The Pleasure Garden
The Pleasure Garden – 1925 | 75 mins | Drama | B&W – Silent
In 1922, at twenty-three, Hitchcock became a director and producer-albeit for an ill-fated production. His first directorial stint was an uncompleted independent production called Number Thirteen. As unlucky as this number was for him then, three years later he was given his first full assignment, to direct The Pleasure Garden. When it was released, critics agreed that the film had the look and feel of an American-made picture, although it had been produced in Munich. But this was to be expected, since Hitchcock had used American lighting techniques and know-how from his apprentice experiences at Famous Players Lasky.
The story of The Pleasure Garden tells of a naive chorus girl, Patsy, who works at the Pleasure Garden Theatre. She arranges a job for her friend Jill. Patsy marries Levett, who is a friend of Jill’s fiancé, Hugh. After they honeymoon at Lake Como, Levett leaves for the colonies. Patsy returns home to find Jill fooling around with other men while she stalls her trip to the islands, where fiancé, Hugh awaits. Patsy finally leaves but arrives only to find him making love to a native woman. Patsy, shocked and outraged, declares she is leaving him. He kills the native but makes it look like suicide. As he is about to kill Patsy, he is himself shot down by a local doctor. Hugh, abandoned by Jill, and Patsy decide they need each other.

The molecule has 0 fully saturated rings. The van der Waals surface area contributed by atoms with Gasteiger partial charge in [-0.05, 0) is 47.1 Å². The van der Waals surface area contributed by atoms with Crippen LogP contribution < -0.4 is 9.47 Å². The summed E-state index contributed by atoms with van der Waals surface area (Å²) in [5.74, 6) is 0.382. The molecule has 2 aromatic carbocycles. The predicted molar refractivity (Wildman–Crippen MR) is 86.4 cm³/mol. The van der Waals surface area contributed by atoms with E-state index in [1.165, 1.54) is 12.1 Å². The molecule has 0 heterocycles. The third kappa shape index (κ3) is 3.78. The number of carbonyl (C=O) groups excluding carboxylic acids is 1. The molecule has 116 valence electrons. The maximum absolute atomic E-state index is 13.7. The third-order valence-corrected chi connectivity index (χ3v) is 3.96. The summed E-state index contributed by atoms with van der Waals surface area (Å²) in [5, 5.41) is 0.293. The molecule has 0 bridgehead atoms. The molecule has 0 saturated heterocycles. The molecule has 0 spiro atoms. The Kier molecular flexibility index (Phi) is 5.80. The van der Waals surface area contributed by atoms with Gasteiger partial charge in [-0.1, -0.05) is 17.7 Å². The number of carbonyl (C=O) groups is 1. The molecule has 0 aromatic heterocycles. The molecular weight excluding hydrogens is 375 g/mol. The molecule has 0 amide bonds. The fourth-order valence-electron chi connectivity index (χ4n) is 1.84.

Extract© Richard A. Harris, Michael S. Lasky: The Complete Films of Alfred Hitchcock.
Carmelita Geraghty: Jill Cheyne
Miles Mander: Levett
Nita Naldi: Native
John Stuart: Hugh Fielding
Virginia Valli: Patsy Brand
Ferinand Martini: Mr Sidey